India on Friday extended its support to the World Health Organisation’s (WHO) led global study on the origins of Covid-19.
In response to media queries on India’s stand on the WHO convened global study on the origins of COVID-19, the MEA spokesperson said, “The WHO convened global study on the origin of Covid-19 is an important first step. It stressed the need for next phase studies as also for further data and studies to reach robust conclusions. The follow-up of the WHO report and further studies deserve the understanding and cooperation of all.”
Earlier this year, WHO-led teams had visited the central Chinese city of Wuhan in January and February to investigate the origins of the virus. In a report later, which was co-authored with Chinese researchers, the WHO team concluded that the virus had probably been transmitted from bats to humans via intermediary species, and that “introduction through a laboratory incident was considered to be an extremely unlikely pathway”.
The clean chit given to China and the fact that the report was co-authored by Chinese researchers parked a massive furore online, with people raising doubts over the authenticity of the claims made in the report. WHO director-general Tedros Adhanom Ghebreyesus, who is himself accused of being partial to China, later distanced himself from the findings of a WHO-led mission. He said the laboratory leak was the “least likely” hypotheses, but still needed “further investigation.”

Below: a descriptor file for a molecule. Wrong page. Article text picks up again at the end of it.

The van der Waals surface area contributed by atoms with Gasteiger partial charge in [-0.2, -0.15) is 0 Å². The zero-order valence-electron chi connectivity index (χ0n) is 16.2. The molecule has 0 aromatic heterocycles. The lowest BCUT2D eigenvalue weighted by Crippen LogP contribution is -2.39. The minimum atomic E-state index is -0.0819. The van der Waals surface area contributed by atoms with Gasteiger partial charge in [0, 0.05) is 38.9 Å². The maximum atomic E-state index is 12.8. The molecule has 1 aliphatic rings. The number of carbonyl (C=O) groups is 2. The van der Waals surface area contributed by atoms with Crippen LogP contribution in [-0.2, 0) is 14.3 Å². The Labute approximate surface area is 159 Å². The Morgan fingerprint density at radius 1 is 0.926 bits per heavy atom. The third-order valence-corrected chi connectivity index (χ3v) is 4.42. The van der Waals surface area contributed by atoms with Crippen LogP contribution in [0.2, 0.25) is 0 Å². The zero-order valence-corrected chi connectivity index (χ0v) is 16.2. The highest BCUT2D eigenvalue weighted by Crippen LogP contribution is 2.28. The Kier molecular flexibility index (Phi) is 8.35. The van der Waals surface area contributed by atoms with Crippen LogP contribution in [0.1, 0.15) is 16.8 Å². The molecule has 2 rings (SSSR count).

Now, the United States has asked the WHO to initiate the second phase of its investigation into the origins of COVID-19, with independent experts given full access to original data and samples in China.
The lab-leak theory is gaining increasing traction in the United States and other western countries after Biden Administration had issued a directive to the US intelligence agencies to investigate the competing theories on how the virus first emerged—a zoonotic spillover at a wet market in Wuhan, China, or through accidental release from a research laboratory in the same city.
On Thursday, the US mission to the UN in Geneva deemed the initial WHO study to be “insufficient and inconclusive”, calling for what it called a timely, transparent and evidence-based second probe to be conducted, including in China.
“It is critical that China provides independent experts full access to complete, original data and samples relevant to understanding the source of the virus and the early stages of the pandemic,” the US statement said.